This past year offered plenty of bad movies, but unfunny comedies, shabby horror movies, and excruciating documentaries truly challenged the critics at Wylie Writes. Here are some of their “Worst Of” lists, and don’t forget to click highlighted titles for reviews.
No matter where you stand on politics, I’m sure both the left and the right can mutually agree that Dinesh D’Souza and Bruce Schooley’s Hillary’s America was crummy and heavy-handed. Hillary’s America is structured as a humongous conspiracy theory, loaded with amateur re-enactors dressed in hammy wardrobe, and topped off with a clunky performance by D’Souza himself. Oh, and Larry Gatlin and the Gatlin Brothers play the film out by singing about that “lyin’ so-and-so Hillary”. Hillary’s America: The Secret History of the Democratic Party would be lower on the list if it hadn’t made me laugh so much.
Now, this was no laughing matter. Actually, VAXXED: From Cover-Up to Catastrophe was a nauseating doc. Not because of its iffy information about vaccinations and their side effects, but because it practically portrays autism in the same way horror filmmakers portray zombie outbreaks. VAXXED either needed a new strategy in the editing bay, or a new director altogether.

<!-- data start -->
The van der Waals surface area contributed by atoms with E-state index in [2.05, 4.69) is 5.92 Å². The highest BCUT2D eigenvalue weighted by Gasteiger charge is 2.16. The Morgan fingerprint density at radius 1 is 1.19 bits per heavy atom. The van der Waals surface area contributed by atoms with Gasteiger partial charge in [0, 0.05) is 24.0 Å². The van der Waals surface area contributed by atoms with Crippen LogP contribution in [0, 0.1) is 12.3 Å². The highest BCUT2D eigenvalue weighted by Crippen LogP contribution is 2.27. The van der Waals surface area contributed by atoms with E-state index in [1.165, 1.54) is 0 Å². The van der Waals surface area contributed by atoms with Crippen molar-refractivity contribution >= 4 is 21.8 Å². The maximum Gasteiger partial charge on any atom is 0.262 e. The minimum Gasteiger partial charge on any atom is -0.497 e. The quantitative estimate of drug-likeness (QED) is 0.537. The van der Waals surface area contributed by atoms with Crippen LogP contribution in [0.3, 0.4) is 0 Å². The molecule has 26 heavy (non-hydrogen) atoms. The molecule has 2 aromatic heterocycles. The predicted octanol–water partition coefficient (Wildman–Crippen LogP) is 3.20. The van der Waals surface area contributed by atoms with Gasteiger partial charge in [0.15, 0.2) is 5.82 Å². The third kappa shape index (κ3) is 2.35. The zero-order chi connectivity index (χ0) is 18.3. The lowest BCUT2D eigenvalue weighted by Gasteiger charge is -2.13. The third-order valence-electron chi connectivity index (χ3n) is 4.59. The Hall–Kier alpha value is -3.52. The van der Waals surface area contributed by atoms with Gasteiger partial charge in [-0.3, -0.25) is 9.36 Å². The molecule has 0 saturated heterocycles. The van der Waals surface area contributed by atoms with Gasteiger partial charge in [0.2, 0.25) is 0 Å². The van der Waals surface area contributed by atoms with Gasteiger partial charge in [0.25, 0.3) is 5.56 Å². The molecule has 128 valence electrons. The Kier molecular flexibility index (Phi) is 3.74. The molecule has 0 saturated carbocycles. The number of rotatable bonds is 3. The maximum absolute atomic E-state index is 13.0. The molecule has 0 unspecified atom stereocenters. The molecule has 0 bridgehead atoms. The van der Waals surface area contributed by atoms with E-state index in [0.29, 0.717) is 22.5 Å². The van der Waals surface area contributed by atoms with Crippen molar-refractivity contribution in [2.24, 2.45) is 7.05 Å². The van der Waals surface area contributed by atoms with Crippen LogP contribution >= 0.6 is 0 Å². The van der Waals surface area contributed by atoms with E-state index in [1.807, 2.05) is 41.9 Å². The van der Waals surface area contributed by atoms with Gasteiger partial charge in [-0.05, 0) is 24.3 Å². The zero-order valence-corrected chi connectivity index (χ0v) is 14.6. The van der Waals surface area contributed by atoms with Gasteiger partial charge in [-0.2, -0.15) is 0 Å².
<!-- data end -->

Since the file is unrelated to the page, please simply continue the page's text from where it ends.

#8. It’s Already Tomorrow in Hong Kong
A shameless, stale knock-off of Richard Linklater’s Before Sunrise and its sequel Before Sunset. Linklater’s lofty formula has been used by other filmmakers, but everyone has put their own spin it. Writer/director Emily Ting changes the backdrop…and that’s it.
#7. Bed of the Dead
Black Fawn Films’ resident cinematographer Jeff Maher makes his directorial feature debut with the disappointing horror Bed of the Dead. It’s an anticlimactic retread of SAW’s violent foul play, topped off with the franchise’s morale schmaltz.
Candice Cain’s rom-com frat comedy is a multi-layered misfire with inconsistent continuity. Along with the cast failing to deliver Cain’s strained sense of humour, they can’t sell the film’s outrageous, long-winded premise either (which is allegedly based on a true story according to the filmmaker).